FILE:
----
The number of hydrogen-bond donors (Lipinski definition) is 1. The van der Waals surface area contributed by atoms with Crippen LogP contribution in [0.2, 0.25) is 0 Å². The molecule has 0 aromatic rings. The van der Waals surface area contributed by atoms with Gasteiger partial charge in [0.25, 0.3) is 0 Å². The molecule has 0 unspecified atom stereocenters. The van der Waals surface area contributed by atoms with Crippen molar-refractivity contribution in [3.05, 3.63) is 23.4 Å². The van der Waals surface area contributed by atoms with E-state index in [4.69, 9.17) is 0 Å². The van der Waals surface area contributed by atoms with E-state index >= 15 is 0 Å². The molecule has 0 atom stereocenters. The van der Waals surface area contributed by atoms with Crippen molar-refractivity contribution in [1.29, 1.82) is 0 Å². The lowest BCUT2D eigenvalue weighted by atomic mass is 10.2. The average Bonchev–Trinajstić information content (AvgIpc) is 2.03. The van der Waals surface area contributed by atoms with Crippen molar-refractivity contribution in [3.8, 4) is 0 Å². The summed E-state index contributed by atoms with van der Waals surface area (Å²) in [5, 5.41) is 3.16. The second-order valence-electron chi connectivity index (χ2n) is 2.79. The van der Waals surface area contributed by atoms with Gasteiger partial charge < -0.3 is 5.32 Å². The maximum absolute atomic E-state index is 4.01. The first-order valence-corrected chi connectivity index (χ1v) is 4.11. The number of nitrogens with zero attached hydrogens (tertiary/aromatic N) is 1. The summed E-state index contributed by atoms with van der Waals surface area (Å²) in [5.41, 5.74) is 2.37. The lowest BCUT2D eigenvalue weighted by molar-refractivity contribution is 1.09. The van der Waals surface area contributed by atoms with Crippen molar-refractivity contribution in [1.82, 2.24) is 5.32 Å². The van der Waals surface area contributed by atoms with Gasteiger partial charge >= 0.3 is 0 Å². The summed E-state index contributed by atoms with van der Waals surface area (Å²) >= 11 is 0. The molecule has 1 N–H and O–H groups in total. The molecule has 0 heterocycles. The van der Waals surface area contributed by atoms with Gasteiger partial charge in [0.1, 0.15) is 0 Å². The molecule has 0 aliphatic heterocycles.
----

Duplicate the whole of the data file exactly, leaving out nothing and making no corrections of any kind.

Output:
The number of hydrogen-bond donors (Lipinski definition) is 1. The van der Waals surface area contributed by atoms with Crippen LogP contribution in [0.2, 0.25) is 0 Å². The molecule has 0 aromatic rings. The van der Waals surface area contributed by atoms with Gasteiger partial charge in [0.25, 0.3) is 0 Å². The molecule has 0 unspecified atom stereocenters. The van der Waals surface area contributed by atoms with Crippen molar-refractivity contribution in [3.05, 3.63) is 23.4 Å². The van der Waals surface area contributed by atoms with E-state index in [4.69, 9.17) is 0 Å². The van der Waals surface area contributed by atoms with E-state index >= 15 is 0 Å². The molecule has 0 atom stereocenters. The van der Waals surface area contributed by atoms with Crippen molar-refractivity contribution in [1.29, 1.82) is 0 Å². The lowest BCUT2D eigenvalue weighted by atomic mass is 10.2. The average Bonchev–Trinajstić information content (AvgIpc) is 2.03. The van der Waals surface area contributed by atoms with Crippen molar-refractivity contribution in [3.8, 4) is 0 Å². The summed E-state index contributed by atoms with van der Waals surface area (Å²) in [5, 5.41) is 3.16. The second-order valence-electron chi connectivity index (χ2n) is 2.79. The van der Waals surface area contributed by atoms with Gasteiger partial charge < -0.3 is 5.32 Å². The maximum absolute atomic E-state index is 4.01. The first-order valence-corrected chi connectivity index (χ1v) is 4.11. The number of nitrogens with zero attached hydrogens (tertiary/aromatic N) is 1. The summed E-state index contributed by atoms with van der Waals surface area (Å²) in [5.41, 5.74) is 2.37. The lowest BCUT2D eigenvalue weighted by molar-refractivity contribution is 1.09. The van der Waals surface area contributed by atoms with Crippen molar-refractivity contribution in [1.82, 2.24) is 5.32 Å². The van der Waals surface area contributed by atoms with Gasteiger partial charge >= 0.3 is 0 Å². The summed E-state index contributed by atoms with van der Waals surface area (Å²) >= 11 is 0. The molecule has 1 N–H and O–H groups in total. The molecule has 0 heterocycles. The van der Waals surface area contributed by atoms with Gasteiger partial charge in [0.1, 0.15) is 0 Å². The molecule has 0 aliphatic heterocycles.